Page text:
When they came out of the women's room, Jen and Sister Windemere had to stop and take a deep breath. The first thing that hit them was the wall of sound, blare of sirens, hard bass licks and the voice of Ministry growling at them about the New World Order. Jen took Sister Windemere's hand. Together they crept along the narrow hall, towards a nervous flickering out of the heavy darkness ahead. The Charcoal Church opened around them, ready for the opening night crowd, a sonnet, Jen thought, in shrouds and electric light. The bar with its castle of bottles filled with burgundy and scotch had appeared at last in place of the altar; behind this, on a raised dais, three television screens were already firing scattershot bursts of gothic imagery: video clips of the Pinhead and Christopher Lee intercut with riot footage from the nightly news, cop lights, motorcycles, crypts and the odd shot of George Bush chopping the air with his hands. Below this, Dr. Puff's frizzy-haired, beefy silhouette labored over a glowing control panel.

In the nave the pews had been pushed back against the walls. Pippa was sitting under the shrouded window, watching with unseen eyes as Kadaver painted a moon onto the dance floor. It had eyes, a nose and a mouth, and was half in shadow, half blue, half yellow. Kadaver raised his head and shouted, "Where's Quinch?"

"What do we want with him?" Sister Windemere shouted back.

"He's our doorman," Kadaver said.

Jen and Sister Windemere looked at each other and would have turned pale if their make-up had permitted it. "He won't let anyone in," Sister Windemere shouted. "He'll butt them all with his head."

Kadaver frowned. "Suppose you're right," he said at last. "D'you think he could manage the bar?"

Sister Windemere thought about it, then nodded. "I think so. He snorts and huffs. But he hasn't learned to drink."

There was a final wail of guitars, and suddenly the Charcoal Church fell silent. A good wind was setting the old church's boards a-creak, but Jen couldn't hear it through the ringing in her ears. Dr. Puff came lumbering out from behind the sound board, shaking himself like a big hairy dog; with the sweat on his body and the goggles over his eyes he looked as if he'd had a million volts shot through him. "I'm ready," he said. "Heh heh heh. Let them come."


Quinch finally turned up at a quarter to, dressed in his usual outfit of black leather slacks and a tee shirt decorated with bloody safety pins. The Charcoal Church was filled with quiet and shadow. Even Pippa was silent. "Have y' seen the crowd outside?" Quinch said. "F--- me! It's diabolical!"

The others, all but Pippa, crowded into the vestibule and peeped through the dirty glass. "He's right," Jen said. "I can't see where they end."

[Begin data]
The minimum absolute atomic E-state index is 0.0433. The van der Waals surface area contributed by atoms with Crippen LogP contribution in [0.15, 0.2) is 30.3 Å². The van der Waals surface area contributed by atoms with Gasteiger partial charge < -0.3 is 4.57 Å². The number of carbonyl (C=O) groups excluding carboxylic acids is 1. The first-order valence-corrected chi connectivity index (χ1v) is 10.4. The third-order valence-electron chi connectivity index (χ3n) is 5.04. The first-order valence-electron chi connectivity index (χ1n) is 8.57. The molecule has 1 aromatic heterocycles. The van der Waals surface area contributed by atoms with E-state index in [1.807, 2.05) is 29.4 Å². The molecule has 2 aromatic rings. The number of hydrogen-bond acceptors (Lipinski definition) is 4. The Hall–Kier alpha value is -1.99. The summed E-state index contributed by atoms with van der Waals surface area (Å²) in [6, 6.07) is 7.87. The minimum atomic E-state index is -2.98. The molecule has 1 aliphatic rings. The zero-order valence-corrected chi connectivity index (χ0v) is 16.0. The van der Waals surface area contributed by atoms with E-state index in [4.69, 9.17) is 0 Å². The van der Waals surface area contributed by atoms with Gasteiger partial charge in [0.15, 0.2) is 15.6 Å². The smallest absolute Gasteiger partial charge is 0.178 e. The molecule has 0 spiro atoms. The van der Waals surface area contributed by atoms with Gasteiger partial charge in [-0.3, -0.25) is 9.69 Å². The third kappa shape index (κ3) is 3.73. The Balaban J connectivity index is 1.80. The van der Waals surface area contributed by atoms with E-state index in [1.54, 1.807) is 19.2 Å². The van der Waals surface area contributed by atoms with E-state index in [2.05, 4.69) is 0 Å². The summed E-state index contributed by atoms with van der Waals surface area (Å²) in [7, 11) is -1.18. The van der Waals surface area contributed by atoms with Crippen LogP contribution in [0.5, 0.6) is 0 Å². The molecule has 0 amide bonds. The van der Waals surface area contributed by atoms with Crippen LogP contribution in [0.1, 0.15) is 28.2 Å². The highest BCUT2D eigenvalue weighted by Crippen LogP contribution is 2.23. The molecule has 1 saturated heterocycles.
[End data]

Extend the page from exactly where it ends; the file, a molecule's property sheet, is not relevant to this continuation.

"Too bad they don't have torches," Quinch said. "That would be en-croy-ahble."

At the stroke of twelve Kadaver wrenched the doors open and stood blocking the way. A cold breeze pushed into the church bearing with it the smell of dust and marijuana; at her little table in the vestibule, Jen put her head back, breathed the chilly air all the way down into her lungs and smiled. There was some laughter and a lot of jumping and yowling from the crowd. "All right," Kadaver said, "You can come in. And you and you. Don't even think about it. Go away. Okay, you," and now in twos and threes the local kids, some of whom Jen recognized, came spilling over the threshold in Halloween dress, faces painted chalk white and black blood, looking cold in the night air, vanishing their delicate hands into purses or pockets to bring out crumpled bills for the cover charge.

Dr. Puff stubbed out his Lucky and fired up the console once again. The screens blipped once and faded in on a cartoon skeleton chasing Mickey Mouse into a house filled with flesh-eating zombies, to a rising malicious drumbeat that thudded through the speakers, into the floorboards and the walls, down into the ground and out into the stillness of the North End. At first the teenagers stood in nervous groups, accumulating in the corners, signing at each other, casting about to see who might be coming in after them and if they were having a good time. They came away from the bar with beer cans and paper cups in their hands, pressed guardedly against their stomachs. Wanting to be exotic, they were merely thrilled and a little bit frightened; but the Charcoal Church would take the edge off that: it had already started.